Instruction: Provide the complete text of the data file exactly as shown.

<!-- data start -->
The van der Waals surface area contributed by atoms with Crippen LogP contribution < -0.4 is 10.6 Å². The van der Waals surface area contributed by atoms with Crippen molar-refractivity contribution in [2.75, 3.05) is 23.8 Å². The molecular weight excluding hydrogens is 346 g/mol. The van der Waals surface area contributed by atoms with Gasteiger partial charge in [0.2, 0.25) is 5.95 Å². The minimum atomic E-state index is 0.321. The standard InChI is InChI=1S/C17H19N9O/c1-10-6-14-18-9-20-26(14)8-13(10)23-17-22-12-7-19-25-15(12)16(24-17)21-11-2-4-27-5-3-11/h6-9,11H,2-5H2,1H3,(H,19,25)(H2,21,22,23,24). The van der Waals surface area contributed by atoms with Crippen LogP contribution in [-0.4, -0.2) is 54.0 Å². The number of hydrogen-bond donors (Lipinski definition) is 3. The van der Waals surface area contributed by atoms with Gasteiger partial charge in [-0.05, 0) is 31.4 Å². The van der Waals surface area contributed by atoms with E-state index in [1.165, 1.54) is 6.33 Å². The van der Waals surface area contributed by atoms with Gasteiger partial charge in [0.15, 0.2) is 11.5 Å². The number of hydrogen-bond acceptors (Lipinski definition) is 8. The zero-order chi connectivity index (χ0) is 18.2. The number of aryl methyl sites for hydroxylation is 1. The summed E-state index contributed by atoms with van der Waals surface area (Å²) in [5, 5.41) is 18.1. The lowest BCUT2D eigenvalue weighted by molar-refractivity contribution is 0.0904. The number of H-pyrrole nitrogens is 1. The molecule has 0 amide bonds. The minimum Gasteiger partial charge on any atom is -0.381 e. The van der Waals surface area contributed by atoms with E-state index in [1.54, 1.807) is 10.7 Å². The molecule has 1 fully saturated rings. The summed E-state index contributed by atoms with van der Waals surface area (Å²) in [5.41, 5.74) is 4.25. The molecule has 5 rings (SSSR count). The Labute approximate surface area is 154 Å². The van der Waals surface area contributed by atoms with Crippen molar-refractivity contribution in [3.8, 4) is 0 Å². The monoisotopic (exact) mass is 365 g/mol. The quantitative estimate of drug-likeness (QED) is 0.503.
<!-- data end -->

The van der Waals surface area contributed by atoms with Crippen LogP contribution < -0.4 is 10.6 Å². The van der Waals surface area contributed by atoms with Crippen molar-refractivity contribution in [2.75, 3.05) is 23.8 Å². The molecular weight excluding hydrogens is 346 g/mol. The van der Waals surface area contributed by atoms with Gasteiger partial charge in [0.2, 0.25) is 5.95 Å². The minimum atomic E-state index is 0.321. The standard InChI is InChI=1S/C17H19N9O/c1-10-6-14-18-9-20-26(14)8-13(10)23-17-22-12-7-19-25-15(12)16(24-17)21-11-2-4-27-5-3-11/h6-9,11H,2-5H2,1H3,(H,19,25)(H2,21,22,23,24). The van der Waals surface area contributed by atoms with Crippen LogP contribution in [-0.4, -0.2) is 54.0 Å². The number of hydrogen-bond donors (Lipinski definition) is 3. The van der Waals surface area contributed by atoms with Gasteiger partial charge in [-0.05, 0) is 31.4 Å². The van der Waals surface area contributed by atoms with E-state index in [1.165, 1.54) is 6.33 Å². The van der Waals surface area contributed by atoms with Gasteiger partial charge in [0.15, 0.2) is 11.5 Å². The number of hydrogen-bond acceptors (Lipinski definition) is 8. The zero-order chi connectivity index (χ0) is 18.2. The number of aryl methyl sites for hydroxylation is 1. The summed E-state index contributed by atoms with van der Waals surface area (Å²) in [5, 5.41) is 18.1. The lowest BCUT2D eigenvalue weighted by molar-refractivity contribution is 0.0904. The number of H-pyrrole nitrogens is 1. The molecule has 0 amide bonds. The minimum Gasteiger partial charge on any atom is -0.381 e. The van der Waals surface area contributed by atoms with E-state index in [1.54, 1.807) is 10.7 Å². The molecule has 1 fully saturated rings. The summed E-state index contributed by atoms with van der Waals surface area (Å²) in [5.41, 5.74) is 4.25. The molecule has 5 rings (SSSR count). The Labute approximate surface area is 154 Å². The van der Waals surface area contributed by atoms with Crippen molar-refractivity contribution in [3.8, 4) is 0 Å². The monoisotopic (exact) mass is 365 g/mol. The quantitative estimate of drug-likeness (QED) is 0.503.